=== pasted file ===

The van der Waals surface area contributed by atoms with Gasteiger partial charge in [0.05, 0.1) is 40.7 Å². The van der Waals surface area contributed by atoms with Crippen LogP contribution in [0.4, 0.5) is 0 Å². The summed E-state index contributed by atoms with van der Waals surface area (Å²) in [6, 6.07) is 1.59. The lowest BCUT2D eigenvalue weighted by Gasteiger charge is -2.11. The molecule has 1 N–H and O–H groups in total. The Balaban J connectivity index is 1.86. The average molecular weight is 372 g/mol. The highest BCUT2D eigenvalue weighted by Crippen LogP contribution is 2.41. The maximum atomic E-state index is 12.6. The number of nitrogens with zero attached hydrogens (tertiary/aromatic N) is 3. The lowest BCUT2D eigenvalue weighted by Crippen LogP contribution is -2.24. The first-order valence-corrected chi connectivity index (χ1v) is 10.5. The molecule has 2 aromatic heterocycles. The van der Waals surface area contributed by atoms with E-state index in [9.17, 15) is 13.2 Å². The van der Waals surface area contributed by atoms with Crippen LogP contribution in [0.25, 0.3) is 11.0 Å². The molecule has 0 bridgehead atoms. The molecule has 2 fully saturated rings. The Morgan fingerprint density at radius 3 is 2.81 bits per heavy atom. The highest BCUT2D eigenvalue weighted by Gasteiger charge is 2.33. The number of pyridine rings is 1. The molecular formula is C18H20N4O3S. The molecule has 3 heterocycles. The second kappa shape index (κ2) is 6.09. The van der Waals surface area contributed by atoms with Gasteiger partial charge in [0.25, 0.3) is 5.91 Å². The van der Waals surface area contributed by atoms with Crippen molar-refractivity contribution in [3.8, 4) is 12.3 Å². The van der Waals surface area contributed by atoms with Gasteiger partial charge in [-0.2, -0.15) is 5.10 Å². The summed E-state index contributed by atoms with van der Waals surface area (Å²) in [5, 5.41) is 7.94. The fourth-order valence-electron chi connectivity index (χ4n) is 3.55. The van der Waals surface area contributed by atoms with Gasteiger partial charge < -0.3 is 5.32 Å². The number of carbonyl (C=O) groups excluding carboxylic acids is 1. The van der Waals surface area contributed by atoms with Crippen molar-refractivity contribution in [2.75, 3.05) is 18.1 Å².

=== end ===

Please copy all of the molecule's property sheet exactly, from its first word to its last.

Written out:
The van der Waals surface area contributed by atoms with Gasteiger partial charge in [0.05, 0.1) is 40.7 Å². The van der Waals surface area contributed by atoms with Crippen LogP contribution in [0.4, 0.5) is 0 Å². The summed E-state index contributed by atoms with van der Waals surface area (Å²) in [6, 6.07) is 1.59. The lowest BCUT2D eigenvalue weighted by Gasteiger charge is -2.11. The molecule has 1 N–H and O–H groups in total. The Balaban J connectivity index is 1.86. The average molecular weight is 372 g/mol. The highest BCUT2D eigenvalue weighted by Crippen LogP contribution is 2.41. The maximum atomic E-state index is 12.6. The number of nitrogens with zero attached hydrogens (tertiary/aromatic N) is 3. The lowest BCUT2D eigenvalue weighted by Crippen LogP contribution is -2.24. The first-order valence-corrected chi connectivity index (χ1v) is 10.5. The molecule has 2 aromatic heterocycles. The van der Waals surface area contributed by atoms with E-state index in [9.17, 15) is 13.2 Å². The van der Waals surface area contributed by atoms with Crippen LogP contribution in [0.25, 0.3) is 11.0 Å². The molecule has 0 bridgehead atoms. The molecule has 2 fully saturated rings. The Morgan fingerprint density at radius 3 is 2.81 bits per heavy atom. The highest BCUT2D eigenvalue weighted by Gasteiger charge is 2.33. The number of pyridine rings is 1. The molecular formula is C18H20N4O3S. The molecule has 3 heterocycles. The second kappa shape index (κ2) is 6.09. The van der Waals surface area contributed by atoms with Gasteiger partial charge in [0.25, 0.3) is 5.91 Å². The van der Waals surface area contributed by atoms with Crippen molar-refractivity contribution in [3.8, 4) is 12.3 Å². The van der Waals surface area contributed by atoms with Gasteiger partial charge in [-0.2, -0.15) is 5.10 Å². The summed E-state index contributed by atoms with van der Waals surface area (Å²) in [5, 5.41) is 7.94. The fourth-order valence-electron chi connectivity index (χ4n) is 3.55. The van der Waals surface area contributed by atoms with Gasteiger partial charge < -0.3 is 5.32 Å². The number of carbonyl (C=O) groups excluding carboxylic acids is 1. The van der Waals surface area contributed by atoms with Crippen molar-refractivity contribution in [2.75, 3.05) is 18.1 Å².